Brooklyn Nets point guard Jeremy Lin told some disturbing stories about racism that he dealt with during his college career at Harvard on a podcast with teammate Randy Foye on Wednesday.
Appearing on the “Outside Shot with Randy Foye” podcast, Lin explained how he dealt with multiple instances of racism and negative stereotypes from fans, opposing coaches and the referees who ignored it. Lin played at Harvard from 2006-2010 before bursting on the NBA scene as the first American-born NBA player of Chinese or Taiwanese descent.
“The worst was at Cornell, when I was being called a c—k,” Lin said to Foye on the podcast.” “That’s when it happened. I don’t know… That game, I ended up playing terrible and getting a couple of charges and doing real out-of-character stuff. My teammate told my coaches they were calling Jeremy a c—k the whole first half. I didn’t say anything, because when that stuff happens, I kind of just, I go and bottle up — where I go into turtle mode and don’t say anything and just internalize everything.”
Lin also had a bad experience at Vermont when he claims an opposing coach used a slur to describe Lin to an official.
“In Vermont — I remember, because I had my hands up while the Vermont player was shooting free throws — their coach was like, ‘Hey ref! You can’t let that Oriental do that!’ I was like, ‘What is going on here?’ I have been called a c—k by players in front of the refs; the refs heard it, because they were yelling it, ‘Yeah, get that out, c—k!’ And the ref heard it, looked at both of us and didn’t do anything.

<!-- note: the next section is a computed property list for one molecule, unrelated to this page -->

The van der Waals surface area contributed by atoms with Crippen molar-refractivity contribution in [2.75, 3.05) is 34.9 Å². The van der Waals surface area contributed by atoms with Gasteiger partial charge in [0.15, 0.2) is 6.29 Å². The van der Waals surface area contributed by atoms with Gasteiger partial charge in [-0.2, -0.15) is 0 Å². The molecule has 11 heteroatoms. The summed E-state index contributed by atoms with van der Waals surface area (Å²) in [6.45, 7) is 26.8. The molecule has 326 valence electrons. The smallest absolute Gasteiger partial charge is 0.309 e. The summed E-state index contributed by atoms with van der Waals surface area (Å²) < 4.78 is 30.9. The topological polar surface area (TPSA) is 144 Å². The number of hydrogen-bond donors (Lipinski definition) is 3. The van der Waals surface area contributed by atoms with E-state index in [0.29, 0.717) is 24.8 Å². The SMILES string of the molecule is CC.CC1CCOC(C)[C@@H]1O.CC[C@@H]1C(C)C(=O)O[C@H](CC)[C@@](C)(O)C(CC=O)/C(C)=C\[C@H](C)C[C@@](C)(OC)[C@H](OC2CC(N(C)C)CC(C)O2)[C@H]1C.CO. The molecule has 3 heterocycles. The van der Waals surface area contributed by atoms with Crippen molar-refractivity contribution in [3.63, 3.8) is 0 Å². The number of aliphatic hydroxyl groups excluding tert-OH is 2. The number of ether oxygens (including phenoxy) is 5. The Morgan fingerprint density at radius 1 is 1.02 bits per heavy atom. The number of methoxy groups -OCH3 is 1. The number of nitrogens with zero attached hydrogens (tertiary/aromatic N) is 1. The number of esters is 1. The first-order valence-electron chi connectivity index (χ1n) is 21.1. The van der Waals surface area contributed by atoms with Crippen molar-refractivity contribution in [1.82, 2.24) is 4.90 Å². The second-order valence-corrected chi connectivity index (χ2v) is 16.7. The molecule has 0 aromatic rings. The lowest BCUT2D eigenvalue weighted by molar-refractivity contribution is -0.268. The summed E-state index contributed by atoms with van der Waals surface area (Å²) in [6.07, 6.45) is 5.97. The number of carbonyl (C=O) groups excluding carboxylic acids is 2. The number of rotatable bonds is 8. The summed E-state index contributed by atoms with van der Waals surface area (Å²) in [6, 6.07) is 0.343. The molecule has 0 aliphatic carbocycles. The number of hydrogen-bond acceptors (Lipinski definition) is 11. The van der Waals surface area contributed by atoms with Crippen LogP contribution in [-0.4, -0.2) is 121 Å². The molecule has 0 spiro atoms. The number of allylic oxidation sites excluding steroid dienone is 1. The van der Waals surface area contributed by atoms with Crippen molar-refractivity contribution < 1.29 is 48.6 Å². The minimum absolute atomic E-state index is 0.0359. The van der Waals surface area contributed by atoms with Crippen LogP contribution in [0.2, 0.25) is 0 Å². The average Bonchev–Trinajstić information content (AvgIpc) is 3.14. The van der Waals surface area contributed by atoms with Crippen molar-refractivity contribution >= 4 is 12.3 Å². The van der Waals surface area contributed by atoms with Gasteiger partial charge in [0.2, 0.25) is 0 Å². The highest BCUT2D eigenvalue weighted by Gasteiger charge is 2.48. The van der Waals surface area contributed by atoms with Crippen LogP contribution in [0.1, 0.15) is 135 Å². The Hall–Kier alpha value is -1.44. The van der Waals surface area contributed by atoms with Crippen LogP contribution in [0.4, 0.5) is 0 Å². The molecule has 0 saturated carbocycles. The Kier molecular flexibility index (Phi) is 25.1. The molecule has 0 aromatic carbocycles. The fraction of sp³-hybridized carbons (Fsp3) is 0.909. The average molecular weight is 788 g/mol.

“It’s crazy. My teammate started yelling at the ref, ‘You just heard it, it was impossible for you not to hear that. How could you not do something?’ And the ref just pretended like nothing happened. That was when I was like, Yo, this [kind of racism and prejudice] is a beast. So, when I got to the NBA, I thought this is going to be way worse. But it is way better. Everybody is way more under control.”
Lin also says that one Georgetown fan repeatedly heckled him using Asian stereotypes, yelling “chicken fried rice”, “beef lo mein” and “beef and broccoli” at him during the game. Fans at Yale also attacked Lin using another stereotype about his eyes.
“They were like, ‘Hey! Can you even see the scoreboard with those eyes?'” Lin said of the incident.
These stories from Lin are obviously disturbing, and it would be interesting to hear if other Asian-American college basketball players have experienced similar things. With Lin being the most prominent Asian-American basketball player of all-time, these stories are sure to generate some more attention to this issue.